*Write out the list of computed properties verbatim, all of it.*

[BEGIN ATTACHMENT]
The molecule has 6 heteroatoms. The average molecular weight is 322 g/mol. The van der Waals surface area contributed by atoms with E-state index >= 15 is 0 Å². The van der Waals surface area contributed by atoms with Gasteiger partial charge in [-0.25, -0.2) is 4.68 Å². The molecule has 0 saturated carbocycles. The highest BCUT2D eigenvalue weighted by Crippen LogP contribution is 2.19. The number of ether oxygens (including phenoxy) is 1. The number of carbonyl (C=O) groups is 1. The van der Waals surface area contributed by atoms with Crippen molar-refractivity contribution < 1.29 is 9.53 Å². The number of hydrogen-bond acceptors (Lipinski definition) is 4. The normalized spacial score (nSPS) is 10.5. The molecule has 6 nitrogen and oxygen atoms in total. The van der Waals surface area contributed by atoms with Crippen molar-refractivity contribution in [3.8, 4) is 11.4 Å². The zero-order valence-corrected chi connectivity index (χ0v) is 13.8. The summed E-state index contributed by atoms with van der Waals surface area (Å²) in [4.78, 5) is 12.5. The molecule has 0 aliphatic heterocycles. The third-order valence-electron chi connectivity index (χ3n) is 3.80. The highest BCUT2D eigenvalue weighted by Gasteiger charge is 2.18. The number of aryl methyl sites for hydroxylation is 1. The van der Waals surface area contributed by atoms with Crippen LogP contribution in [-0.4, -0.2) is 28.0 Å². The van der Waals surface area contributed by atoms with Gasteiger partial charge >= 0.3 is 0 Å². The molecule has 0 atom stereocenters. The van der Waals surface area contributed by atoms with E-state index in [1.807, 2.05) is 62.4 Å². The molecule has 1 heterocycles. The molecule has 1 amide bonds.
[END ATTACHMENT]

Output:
The molecule has 6 heteroatoms. The average molecular weight is 322 g/mol. The van der Waals surface area contributed by atoms with E-state index >= 15 is 0 Å². The van der Waals surface area contributed by atoms with Gasteiger partial charge in [-0.25, -0.2) is 4.68 Å². The molecule has 0 saturated carbocycles. The highest BCUT2D eigenvalue weighted by Crippen LogP contribution is 2.19. The number of ether oxygens (including phenoxy) is 1. The number of carbonyl (C=O) groups is 1. The van der Waals surface area contributed by atoms with Crippen molar-refractivity contribution < 1.29 is 9.53 Å². The number of hydrogen-bond acceptors (Lipinski definition) is 4. The normalized spacial score (nSPS) is 10.5. The molecule has 6 nitrogen and oxygen atoms in total. The van der Waals surface area contributed by atoms with Crippen molar-refractivity contribution in [3.8, 4) is 11.4 Å². The zero-order valence-corrected chi connectivity index (χ0v) is 13.8. The summed E-state index contributed by atoms with van der Waals surface area (Å²) in [4.78, 5) is 12.5. The molecule has 0 aliphatic heterocycles. The third-order valence-electron chi connectivity index (χ3n) is 3.80. The highest BCUT2D eigenvalue weighted by Gasteiger charge is 2.18. The number of aryl methyl sites for hydroxylation is 1. The van der Waals surface area contributed by atoms with Crippen LogP contribution in [-0.4, -0.2) is 28.0 Å². The van der Waals surface area contributed by atoms with Gasteiger partial charge >= 0.3 is 0 Å². The molecule has 0 atom stereocenters. The van der Waals surface area contributed by atoms with E-state index in [1.807, 2.05) is 62.4 Å². The molecule has 1 heterocycles. The molecule has 1 amide bonds.